As I theorized, because of my bush-whacking / forge a new path through the forest mentality, I’ve started to have a good grasp of how CodeIgniter works. There are a lot of really awesome tools and tricks that make it very useful. I’m interested to begin playing with Ruby and Rails. They say that its a big difference.

Apparently, in Rails, you just have to trust that a particular function or tool works. You dont necessarily need to know how it works. This has its benefits and disadvantages. You can develop a lot of applications very quickly. But it doesnt lend itself to customization and you can have a lot of people who are really good at rails, but in truth, terrible programers. I believe that is a distinct advantage of attending Coding Dojo. They knowingly force you to learn the basics and “the hard way” of doing things so that you not only understand but also appreciate the more advanced tools.

I also admit that I am 100% absolutely comfortable with having to learn a new language for my job. I have a solid grasp of the foundations and after that its just a matter of syntax.


Day 21, Monday

Today rather sucked. Multiple people told me I had this frustrated look of defeat on my face. I threw myself at my CodeIgniter assignment only to find out I was doing it wrong. It felt like I had spent hours swinging a pick axe at a boulder when someone sheepishly comes up and tells me that I’m swinging the wrong end of the axe. Lllaammmeeee

I understand OOP. I sorta understand CodeIgniter. Combining the two seems to present more of a challenge than I thought. And its slowing my progress.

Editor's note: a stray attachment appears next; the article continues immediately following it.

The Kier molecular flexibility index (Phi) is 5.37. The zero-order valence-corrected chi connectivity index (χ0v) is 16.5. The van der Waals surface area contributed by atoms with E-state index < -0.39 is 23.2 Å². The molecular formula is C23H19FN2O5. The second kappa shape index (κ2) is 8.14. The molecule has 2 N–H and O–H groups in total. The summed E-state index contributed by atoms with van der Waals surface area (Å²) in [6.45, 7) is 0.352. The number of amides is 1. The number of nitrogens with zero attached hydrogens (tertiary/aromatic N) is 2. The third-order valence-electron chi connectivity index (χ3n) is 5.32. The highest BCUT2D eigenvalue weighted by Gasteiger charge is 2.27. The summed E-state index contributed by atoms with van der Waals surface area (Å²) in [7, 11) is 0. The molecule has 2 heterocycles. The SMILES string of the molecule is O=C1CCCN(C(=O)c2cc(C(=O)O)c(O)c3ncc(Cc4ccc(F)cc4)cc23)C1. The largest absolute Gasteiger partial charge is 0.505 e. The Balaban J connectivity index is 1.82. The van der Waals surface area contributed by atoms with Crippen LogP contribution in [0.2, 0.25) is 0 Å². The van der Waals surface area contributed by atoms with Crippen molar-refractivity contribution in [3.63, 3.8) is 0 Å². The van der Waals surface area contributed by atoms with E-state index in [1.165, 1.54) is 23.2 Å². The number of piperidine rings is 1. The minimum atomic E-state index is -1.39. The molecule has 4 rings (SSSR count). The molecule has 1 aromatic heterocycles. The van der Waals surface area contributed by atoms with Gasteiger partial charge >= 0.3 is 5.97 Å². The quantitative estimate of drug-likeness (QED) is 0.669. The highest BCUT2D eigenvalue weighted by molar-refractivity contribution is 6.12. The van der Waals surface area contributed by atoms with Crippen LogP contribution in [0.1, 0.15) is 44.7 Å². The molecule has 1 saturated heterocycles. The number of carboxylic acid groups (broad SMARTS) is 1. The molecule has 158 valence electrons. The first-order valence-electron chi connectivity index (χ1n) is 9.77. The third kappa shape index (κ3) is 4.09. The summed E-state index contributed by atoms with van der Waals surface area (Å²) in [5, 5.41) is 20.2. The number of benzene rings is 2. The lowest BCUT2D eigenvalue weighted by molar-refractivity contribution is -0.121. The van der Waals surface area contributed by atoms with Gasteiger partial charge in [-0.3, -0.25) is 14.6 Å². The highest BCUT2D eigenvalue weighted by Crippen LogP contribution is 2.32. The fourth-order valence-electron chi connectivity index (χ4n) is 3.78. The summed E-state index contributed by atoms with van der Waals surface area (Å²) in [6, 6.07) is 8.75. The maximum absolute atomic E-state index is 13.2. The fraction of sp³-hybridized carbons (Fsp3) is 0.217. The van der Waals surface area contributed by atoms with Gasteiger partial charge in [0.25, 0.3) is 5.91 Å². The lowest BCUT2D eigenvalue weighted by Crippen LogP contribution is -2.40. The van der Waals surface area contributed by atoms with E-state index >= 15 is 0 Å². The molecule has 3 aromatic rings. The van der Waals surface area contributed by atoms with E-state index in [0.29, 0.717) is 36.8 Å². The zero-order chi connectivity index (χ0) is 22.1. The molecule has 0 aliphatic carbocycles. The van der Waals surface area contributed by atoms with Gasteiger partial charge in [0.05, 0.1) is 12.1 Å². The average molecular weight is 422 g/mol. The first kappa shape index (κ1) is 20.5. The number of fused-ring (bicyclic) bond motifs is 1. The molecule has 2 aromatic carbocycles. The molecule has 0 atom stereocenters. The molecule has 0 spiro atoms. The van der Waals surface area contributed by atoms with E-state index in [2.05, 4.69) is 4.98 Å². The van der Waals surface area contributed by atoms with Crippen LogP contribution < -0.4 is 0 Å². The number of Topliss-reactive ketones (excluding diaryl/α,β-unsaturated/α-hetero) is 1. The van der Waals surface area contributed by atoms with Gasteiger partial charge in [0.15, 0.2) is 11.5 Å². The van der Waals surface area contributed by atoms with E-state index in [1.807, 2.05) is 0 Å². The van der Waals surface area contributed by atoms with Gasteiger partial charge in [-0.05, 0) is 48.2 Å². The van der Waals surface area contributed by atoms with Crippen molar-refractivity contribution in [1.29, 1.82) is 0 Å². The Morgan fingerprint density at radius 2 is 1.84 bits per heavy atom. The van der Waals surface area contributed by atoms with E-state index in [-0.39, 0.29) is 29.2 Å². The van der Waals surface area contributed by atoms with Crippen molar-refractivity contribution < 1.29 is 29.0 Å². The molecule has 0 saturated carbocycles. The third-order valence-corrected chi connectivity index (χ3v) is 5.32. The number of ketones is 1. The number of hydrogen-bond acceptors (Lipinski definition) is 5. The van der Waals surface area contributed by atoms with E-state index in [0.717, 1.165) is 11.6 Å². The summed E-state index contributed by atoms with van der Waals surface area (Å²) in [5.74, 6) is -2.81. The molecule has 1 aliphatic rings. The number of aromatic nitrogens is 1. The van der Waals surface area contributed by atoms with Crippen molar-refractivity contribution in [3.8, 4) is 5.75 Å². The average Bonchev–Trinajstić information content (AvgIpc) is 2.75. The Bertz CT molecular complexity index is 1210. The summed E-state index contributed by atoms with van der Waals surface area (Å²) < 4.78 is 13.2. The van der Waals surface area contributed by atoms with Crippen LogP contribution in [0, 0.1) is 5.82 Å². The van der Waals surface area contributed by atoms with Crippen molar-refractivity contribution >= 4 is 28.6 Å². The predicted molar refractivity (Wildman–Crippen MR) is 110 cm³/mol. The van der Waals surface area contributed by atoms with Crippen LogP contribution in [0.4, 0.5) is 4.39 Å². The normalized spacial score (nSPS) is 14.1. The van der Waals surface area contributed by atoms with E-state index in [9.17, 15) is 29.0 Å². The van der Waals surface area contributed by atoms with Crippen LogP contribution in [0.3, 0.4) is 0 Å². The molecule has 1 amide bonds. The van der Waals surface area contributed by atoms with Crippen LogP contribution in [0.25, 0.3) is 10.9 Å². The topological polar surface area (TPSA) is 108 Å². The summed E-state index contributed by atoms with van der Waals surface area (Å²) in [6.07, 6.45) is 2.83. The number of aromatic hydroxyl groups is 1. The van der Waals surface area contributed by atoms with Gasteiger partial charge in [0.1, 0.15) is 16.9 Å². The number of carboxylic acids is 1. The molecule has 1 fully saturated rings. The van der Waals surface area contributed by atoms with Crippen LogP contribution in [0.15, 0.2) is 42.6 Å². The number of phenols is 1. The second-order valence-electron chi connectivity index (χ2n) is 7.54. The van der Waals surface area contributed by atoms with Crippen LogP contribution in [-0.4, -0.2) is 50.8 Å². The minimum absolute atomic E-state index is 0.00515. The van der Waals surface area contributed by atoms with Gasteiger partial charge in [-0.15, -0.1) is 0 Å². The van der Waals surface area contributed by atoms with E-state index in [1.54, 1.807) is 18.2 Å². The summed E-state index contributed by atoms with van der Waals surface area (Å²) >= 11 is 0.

All said and done though, I think I’m starting to make some headway. Yesterday after dinner I went with a classmate and got a margarita to decompress before I dove back into the maelstrom. On my way there I found out that, despite all odds, I actually passed my Green Belt exam! Wooo!!

So there was a glimmer of good news in a day of turds.

Lets us continue.


Day 20, Friday + the weekend

Time flies considerably fast around here. Week four is over. Technically, in a few day’s I’ll be at the halfway mark. On Friday the senior class had their Demo Day and graduated. It was pretty neat to see everyone showing off their projects. There were quite a lof of people there, including recruiters and business owners. We’ve been told not to expect Demo Day to be a hiring event. Its more for business and recruiters to see the kind of students the Dojo produces. From there confidence is built in our abilities and the likelihood of us getting a job faster increases.

Honestly, I dont really plan on pursuing a job in this part of the country. Here in a few weeks I’ll begin to spam potential employers on the East coast. I’ll particularly focus on the areas around Pittsburgh, PA, the Shenandoah Valley, VA, and North Carolina.

Another awesome factor that plays into my decision: I have no fear in taking on anther company’s stack of technologies. Two of the students that graduated a month ago have spent the last three weeks learning the stack for a company called Boomtrain (they basically do online video analytics). Literally everything they use was not taught at the Dojo. However, they just smiled and said “Sure, we can do it.” I cant remember all the different products they use its pretty extensive. Here soon they should be offered full time positions.

Other than that, I’ve been plugging away at my CodeIgniter assignment. On Friday I got so fed up with Bootstrap not working that I decided to ditch it altogether and go with Foundation by Zurb. Zurb is a professional web design company that developed Foundation for their own work and decided to make it freely available.

Its much more stable and easy to use. Bugs are a lot less frequent and they are easy to work around. Foundation is also highly customizable so that every site made with Foundation doesnt look like every other site made with Foundation. Needless to say, I’m happy 🙂